Just how dysfunctional is California’s unemployment department?
Apparently so dysfunctional that Bank of America, which since 2010 has had an exclusive contract with the state to deliver unemployment benefits through prepaid debit cards, wants to end the contract — even though the Employment Development Department just renewed it for another two years.
Bank of America has been sued for failing to provide sufficient protections for unemployment payment debit cards after thousands across California have fallen victim to fraud. Image via iStock
The news that Bank of America wants to get out of the EDD contract, first reported by ABC 7 in San Francisco, comes about a month after a federal judge — as part of a class-action lawsuit first reported by CalMatters — ordered Bank of America to stop using an automated fraud filter that blocked tens of thousands of legitimate claimants from accessing their benefits after they reported suspicious account activity. The bank said it received 230,000 claims of debit card fraud from October 2020 through March 2021.
Bank of America’s desire to end the contract is striking, given that both the bank and the state rake in merchant fees whenever an unemployment debit card is swiped.
EDD has pocketed millions in fees amid the pandemic: It earned more than $47 million from March 2020 through April 2021, even though the claims of more than 1.1 million jobless Californians remain in limbo.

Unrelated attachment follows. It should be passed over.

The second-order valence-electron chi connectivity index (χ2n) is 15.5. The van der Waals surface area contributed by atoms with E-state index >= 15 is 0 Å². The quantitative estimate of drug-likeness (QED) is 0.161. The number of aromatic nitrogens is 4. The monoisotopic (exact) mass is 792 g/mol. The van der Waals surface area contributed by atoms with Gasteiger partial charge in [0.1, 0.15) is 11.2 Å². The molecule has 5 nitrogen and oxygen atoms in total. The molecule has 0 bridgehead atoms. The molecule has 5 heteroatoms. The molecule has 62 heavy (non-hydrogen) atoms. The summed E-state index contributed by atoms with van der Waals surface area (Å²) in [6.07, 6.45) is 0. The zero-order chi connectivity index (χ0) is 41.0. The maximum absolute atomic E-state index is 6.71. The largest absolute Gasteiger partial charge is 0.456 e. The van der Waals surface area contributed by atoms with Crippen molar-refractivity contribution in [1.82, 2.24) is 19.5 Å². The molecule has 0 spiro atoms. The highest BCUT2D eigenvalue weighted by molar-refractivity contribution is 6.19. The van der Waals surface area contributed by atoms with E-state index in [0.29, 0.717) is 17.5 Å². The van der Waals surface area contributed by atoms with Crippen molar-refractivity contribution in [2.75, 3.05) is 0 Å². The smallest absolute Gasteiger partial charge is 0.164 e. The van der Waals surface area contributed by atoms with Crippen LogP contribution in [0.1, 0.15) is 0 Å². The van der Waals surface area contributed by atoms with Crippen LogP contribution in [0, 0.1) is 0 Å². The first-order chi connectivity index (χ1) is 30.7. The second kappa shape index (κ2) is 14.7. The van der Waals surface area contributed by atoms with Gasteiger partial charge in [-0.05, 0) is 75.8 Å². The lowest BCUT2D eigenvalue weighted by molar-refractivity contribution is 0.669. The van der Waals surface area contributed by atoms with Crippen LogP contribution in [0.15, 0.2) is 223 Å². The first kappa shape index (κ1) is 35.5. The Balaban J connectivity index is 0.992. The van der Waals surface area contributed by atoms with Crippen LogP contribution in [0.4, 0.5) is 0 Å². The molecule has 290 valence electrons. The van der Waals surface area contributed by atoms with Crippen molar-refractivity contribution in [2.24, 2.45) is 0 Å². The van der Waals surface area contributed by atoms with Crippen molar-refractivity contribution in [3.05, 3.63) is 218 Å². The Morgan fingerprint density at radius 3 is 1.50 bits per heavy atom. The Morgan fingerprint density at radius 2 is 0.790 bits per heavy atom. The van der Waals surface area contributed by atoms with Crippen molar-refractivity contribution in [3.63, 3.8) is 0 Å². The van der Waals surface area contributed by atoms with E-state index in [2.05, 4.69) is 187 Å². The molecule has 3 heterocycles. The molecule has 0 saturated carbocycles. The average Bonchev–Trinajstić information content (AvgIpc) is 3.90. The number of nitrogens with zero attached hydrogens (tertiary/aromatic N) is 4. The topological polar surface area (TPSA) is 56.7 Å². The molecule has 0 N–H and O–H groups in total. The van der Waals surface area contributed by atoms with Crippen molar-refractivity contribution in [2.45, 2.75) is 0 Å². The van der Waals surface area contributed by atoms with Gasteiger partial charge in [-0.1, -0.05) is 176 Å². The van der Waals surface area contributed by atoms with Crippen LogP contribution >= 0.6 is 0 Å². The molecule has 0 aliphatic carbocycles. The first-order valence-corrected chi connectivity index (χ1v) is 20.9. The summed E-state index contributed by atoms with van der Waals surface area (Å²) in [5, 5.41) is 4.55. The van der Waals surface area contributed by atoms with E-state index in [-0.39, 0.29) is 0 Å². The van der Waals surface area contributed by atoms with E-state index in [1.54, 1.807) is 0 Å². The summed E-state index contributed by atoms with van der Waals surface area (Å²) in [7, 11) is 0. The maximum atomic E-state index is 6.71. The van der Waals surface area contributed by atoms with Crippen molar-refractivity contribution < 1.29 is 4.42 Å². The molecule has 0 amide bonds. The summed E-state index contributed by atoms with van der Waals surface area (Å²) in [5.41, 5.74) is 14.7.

However, Bank of America told state lawmakers it lost “hundreds of millions” of dollars on the contract last year as it scrambled to respond to California’s rampant unemployment fraud, which experts say could total upward of $31 billion.
Bank of America said in a statement: “We have advised the state that we would like to exit this business as soon as possible.”
Ultimately, the cost of California’s unemployment fraud will likely fall on taxpayers. And businesses will likely shoulder the staggering weight of California’s unemployment insurance debt, which experts estimate could reach $26.7 billion by the end of the year.
Meanwhile, EDD is still struggling to answer the millions of calls it receives each week — so much so that California’s 80 state assembly members were just given the green light to hire two staffers each to handle EDD problems.
Emily Hoeven is a writer with CalMatters.